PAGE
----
For instance, he’s identified what he calls the red hat, which stands for passion. Think about how important passion is for any decision you make. You have the white hat — that’s about looking at the data and facts to inform your decisions. Then there’s the yellow hat, which is about positivity, as in: Let’s identify all the ways this is a good idea? The black hat balances that out: It’s about being aware of risks, taking precautions and understanding where there might be challenges. That’s more about having a devil’s advocate on your team. And the green hat is about creativity. The blue hat (think policing) leads the process, enforces and keeps the team on task.
When we bring diverse teams together, it means we are able to put on more of those hats and come up with innovations that impact the company’s bottom line. But we've lost a lot of that decision-making diversity, so we’re not coming together around a shared purpose. Or, if we do come together, the loudest voice rules.
That’s when people don't feel a sense of inclusion and belonging. By contrast, when we respect each other for the diverse hats we wear, we see each other for our capabilities and results. We celebrate each other for the value we deliver as diverse thinkers. We need to plug in and rebuild that trust. We need to rebuild that sense of inclusion and belonging.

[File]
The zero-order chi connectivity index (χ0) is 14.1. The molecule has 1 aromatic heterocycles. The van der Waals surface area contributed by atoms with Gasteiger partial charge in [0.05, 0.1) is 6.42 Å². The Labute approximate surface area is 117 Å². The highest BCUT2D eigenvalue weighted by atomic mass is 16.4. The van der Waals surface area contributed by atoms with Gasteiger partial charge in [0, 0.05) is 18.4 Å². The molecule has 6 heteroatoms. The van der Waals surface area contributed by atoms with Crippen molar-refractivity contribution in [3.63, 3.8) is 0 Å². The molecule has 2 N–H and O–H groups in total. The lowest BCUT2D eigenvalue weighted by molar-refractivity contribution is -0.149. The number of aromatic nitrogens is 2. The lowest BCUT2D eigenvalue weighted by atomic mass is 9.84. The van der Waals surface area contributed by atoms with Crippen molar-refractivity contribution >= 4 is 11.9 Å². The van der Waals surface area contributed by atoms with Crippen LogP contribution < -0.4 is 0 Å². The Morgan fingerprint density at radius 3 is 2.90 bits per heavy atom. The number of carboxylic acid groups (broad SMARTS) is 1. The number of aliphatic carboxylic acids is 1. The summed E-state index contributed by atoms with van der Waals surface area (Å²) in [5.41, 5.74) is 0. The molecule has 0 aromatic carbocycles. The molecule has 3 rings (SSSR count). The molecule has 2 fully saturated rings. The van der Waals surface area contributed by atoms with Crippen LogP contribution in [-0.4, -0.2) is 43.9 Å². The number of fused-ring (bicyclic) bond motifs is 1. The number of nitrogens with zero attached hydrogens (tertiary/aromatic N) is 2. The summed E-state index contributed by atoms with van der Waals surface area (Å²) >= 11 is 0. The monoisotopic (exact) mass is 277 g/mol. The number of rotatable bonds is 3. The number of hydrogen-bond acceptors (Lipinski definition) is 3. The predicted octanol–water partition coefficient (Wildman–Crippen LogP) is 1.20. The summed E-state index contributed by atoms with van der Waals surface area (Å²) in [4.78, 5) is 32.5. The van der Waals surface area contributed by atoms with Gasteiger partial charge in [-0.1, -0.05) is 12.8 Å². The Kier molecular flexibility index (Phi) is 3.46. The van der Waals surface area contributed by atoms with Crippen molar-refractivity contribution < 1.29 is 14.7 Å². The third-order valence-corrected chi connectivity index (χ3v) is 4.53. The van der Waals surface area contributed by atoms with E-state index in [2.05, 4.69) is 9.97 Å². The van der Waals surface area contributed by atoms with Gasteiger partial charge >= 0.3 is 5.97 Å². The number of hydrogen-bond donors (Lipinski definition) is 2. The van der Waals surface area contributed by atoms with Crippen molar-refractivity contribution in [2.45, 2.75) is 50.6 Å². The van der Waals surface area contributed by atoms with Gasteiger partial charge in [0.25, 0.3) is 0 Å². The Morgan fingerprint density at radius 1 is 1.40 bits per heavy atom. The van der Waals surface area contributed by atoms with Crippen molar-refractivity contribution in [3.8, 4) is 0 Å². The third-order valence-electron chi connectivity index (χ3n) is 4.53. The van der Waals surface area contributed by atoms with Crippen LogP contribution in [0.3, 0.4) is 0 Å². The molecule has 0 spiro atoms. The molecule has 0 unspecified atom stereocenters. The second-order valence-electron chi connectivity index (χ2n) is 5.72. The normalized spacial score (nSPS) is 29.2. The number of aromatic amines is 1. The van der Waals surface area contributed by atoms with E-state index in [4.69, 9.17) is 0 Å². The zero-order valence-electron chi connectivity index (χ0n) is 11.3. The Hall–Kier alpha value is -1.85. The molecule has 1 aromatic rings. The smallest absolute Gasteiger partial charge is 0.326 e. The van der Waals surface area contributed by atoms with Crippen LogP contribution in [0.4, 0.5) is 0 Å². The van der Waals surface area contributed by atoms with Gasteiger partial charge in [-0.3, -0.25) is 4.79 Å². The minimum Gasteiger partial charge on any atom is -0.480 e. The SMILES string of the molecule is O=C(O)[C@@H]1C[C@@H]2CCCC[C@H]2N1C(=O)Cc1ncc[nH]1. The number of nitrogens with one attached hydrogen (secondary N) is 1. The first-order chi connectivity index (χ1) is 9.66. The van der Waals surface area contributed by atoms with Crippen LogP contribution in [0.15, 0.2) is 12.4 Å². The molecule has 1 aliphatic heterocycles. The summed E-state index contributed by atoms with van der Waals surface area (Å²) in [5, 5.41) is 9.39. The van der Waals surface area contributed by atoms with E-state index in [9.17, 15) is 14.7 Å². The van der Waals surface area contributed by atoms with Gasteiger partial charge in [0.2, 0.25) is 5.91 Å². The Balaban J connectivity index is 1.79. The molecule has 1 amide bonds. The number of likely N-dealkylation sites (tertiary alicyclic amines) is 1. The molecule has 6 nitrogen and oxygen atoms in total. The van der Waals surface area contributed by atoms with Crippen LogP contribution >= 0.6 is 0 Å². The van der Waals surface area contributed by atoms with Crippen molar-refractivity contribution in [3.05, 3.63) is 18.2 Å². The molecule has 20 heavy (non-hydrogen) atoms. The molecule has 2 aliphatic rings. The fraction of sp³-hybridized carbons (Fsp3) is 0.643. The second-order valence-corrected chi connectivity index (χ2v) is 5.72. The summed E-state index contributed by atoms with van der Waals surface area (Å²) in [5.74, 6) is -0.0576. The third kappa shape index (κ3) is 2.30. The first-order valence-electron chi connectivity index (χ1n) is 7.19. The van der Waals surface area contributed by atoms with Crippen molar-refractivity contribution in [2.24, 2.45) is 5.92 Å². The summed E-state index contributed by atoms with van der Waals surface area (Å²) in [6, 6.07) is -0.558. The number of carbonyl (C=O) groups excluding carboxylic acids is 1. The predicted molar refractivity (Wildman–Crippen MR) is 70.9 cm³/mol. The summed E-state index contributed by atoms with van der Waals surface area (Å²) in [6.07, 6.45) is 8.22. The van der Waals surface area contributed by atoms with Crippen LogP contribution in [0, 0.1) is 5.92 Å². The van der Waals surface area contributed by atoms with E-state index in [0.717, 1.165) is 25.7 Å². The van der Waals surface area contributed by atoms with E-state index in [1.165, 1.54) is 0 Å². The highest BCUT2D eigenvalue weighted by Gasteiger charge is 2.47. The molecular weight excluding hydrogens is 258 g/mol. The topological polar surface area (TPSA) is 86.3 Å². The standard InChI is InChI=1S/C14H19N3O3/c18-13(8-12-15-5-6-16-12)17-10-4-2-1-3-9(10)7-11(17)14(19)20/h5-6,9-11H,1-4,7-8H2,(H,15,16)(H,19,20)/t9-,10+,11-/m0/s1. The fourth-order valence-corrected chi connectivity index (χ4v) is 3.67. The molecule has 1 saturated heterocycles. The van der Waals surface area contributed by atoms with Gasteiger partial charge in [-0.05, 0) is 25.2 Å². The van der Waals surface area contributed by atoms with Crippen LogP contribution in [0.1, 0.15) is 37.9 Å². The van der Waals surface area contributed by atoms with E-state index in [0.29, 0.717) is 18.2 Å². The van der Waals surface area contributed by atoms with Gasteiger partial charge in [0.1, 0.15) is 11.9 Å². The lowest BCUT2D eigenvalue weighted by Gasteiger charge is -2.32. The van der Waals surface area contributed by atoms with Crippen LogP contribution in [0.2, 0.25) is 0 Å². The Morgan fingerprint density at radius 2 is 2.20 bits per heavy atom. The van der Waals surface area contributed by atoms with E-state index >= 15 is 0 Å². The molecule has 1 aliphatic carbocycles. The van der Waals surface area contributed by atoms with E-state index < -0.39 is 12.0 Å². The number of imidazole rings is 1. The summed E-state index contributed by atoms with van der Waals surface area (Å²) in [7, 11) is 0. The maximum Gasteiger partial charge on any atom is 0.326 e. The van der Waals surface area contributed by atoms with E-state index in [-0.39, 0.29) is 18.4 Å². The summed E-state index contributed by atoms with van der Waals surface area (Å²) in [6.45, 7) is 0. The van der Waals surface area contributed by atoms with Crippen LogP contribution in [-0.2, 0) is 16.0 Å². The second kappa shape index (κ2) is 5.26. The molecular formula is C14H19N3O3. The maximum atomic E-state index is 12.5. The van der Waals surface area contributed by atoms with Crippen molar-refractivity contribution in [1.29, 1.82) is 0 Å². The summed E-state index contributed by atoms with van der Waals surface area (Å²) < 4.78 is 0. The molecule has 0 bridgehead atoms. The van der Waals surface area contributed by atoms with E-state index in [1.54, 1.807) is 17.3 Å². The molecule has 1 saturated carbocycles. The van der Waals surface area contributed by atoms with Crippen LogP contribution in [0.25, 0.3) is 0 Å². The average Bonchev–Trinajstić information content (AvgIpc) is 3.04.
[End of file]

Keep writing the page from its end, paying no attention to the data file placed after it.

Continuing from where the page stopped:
Built In Q: Do you see women celebrating each other?
JK: As women and as executives, we always have an opportunity to lift each other up or cut each other down. When I was building an initiative called Million Women Mentors, whose mission was to get more women into science, tech, engineering and math (STEM) careers, so many of my counterparts in corporate America were saying that other women weren't helping them. There was competition to be the one or two women who would make it to the top and onto boards.
One of the women I worked with at the Women’s Business Collaborative said: If we could do just one thing, I’d like it to be for women to stop competing with each other and start lifting each other up.
Now, I'm not letting men off the hook in terms of allyship — we need men to come along with us — but I am saying that the sisterhood is here for us to build, and I have seen it and absolutely believe in that sisterhood. The old boy’s network was essentially built on sponsorship. We can co-sponsor each other and people who do not remind us of ourselves, too.
Built In Q: That reminds me of the “poppy” study. Can you explain that research?
JK: It’s a 2023 study called The Tallest Poppy led by Dr. Rumeet Billan and Women of Influence+. In the survey, 90% of the most competent, top-performing women reported feeling penalized or marginalized for their success. The more accomplished a woman is, the more likely she is to experience aggression both from people in senior positions and peers.
Women who participated in the survey felt they were not invited to the party, so to speak. They're not invited to key meetings or to the gold outing. As a result, a lot of rockstar women are leaving the workplace. They're seeking new opportunities like entrepreneurship because they're feeling undervalued and undermined. And they’re just stressed out and fed up. Fifty-four million people left their jobs during COVID.
Remember, people don’t leave jobs, they leave leaders. We need to get back to the basics for men and women alike – we all need to feel we are included; we all need to feel a sense of belonging.